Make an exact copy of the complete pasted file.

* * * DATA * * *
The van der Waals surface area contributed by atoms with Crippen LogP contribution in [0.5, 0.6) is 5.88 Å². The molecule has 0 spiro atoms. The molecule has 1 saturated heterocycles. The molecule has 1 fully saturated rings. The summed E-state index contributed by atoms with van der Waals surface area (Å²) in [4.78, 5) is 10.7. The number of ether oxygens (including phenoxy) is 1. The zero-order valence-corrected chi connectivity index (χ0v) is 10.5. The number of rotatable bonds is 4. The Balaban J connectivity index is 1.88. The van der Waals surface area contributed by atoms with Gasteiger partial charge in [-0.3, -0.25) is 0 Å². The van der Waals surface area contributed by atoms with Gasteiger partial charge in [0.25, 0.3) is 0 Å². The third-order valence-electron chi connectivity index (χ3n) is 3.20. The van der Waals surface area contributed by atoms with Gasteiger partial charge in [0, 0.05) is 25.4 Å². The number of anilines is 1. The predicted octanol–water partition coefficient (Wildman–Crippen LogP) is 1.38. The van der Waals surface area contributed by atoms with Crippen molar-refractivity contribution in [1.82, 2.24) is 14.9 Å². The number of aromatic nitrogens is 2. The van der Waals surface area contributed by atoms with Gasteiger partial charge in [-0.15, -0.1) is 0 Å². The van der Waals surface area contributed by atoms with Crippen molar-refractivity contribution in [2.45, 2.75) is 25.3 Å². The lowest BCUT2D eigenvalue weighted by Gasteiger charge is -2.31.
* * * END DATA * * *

The van der Waals surface area contributed by atoms with Crippen LogP contribution in [0.5, 0.6) is 5.88 Å². The molecule has 0 spiro atoms. The molecule has 1 saturated heterocycles. The molecule has 1 fully saturated rings. The summed E-state index contributed by atoms with van der Waals surface area (Å²) in [4.78, 5) is 10.7. The number of ether oxygens (including phenoxy) is 1. The zero-order valence-corrected chi connectivity index (χ0v) is 10.5. The number of rotatable bonds is 4. The Balaban J connectivity index is 1.88. The van der Waals surface area contributed by atoms with Gasteiger partial charge in [-0.3, -0.25) is 0 Å². The van der Waals surface area contributed by atoms with Gasteiger partial charge in [0.25, 0.3) is 0 Å². The third-order valence-electron chi connectivity index (χ3n) is 3.20. The van der Waals surface area contributed by atoms with Gasteiger partial charge in [0, 0.05) is 25.4 Å². The number of anilines is 1. The predicted octanol–water partition coefficient (Wildman–Crippen LogP) is 1.38. The van der Waals surface area contributed by atoms with Crippen molar-refractivity contribution in [1.82, 2.24) is 14.9 Å². The number of aromatic nitrogens is 2. The van der Waals surface area contributed by atoms with Gasteiger partial charge in [-0.15, -0.1) is 0 Å². The van der Waals surface area contributed by atoms with Crippen molar-refractivity contribution in [2.45, 2.75) is 25.3 Å². The lowest BCUT2D eigenvalue weighted by Gasteiger charge is -2.31.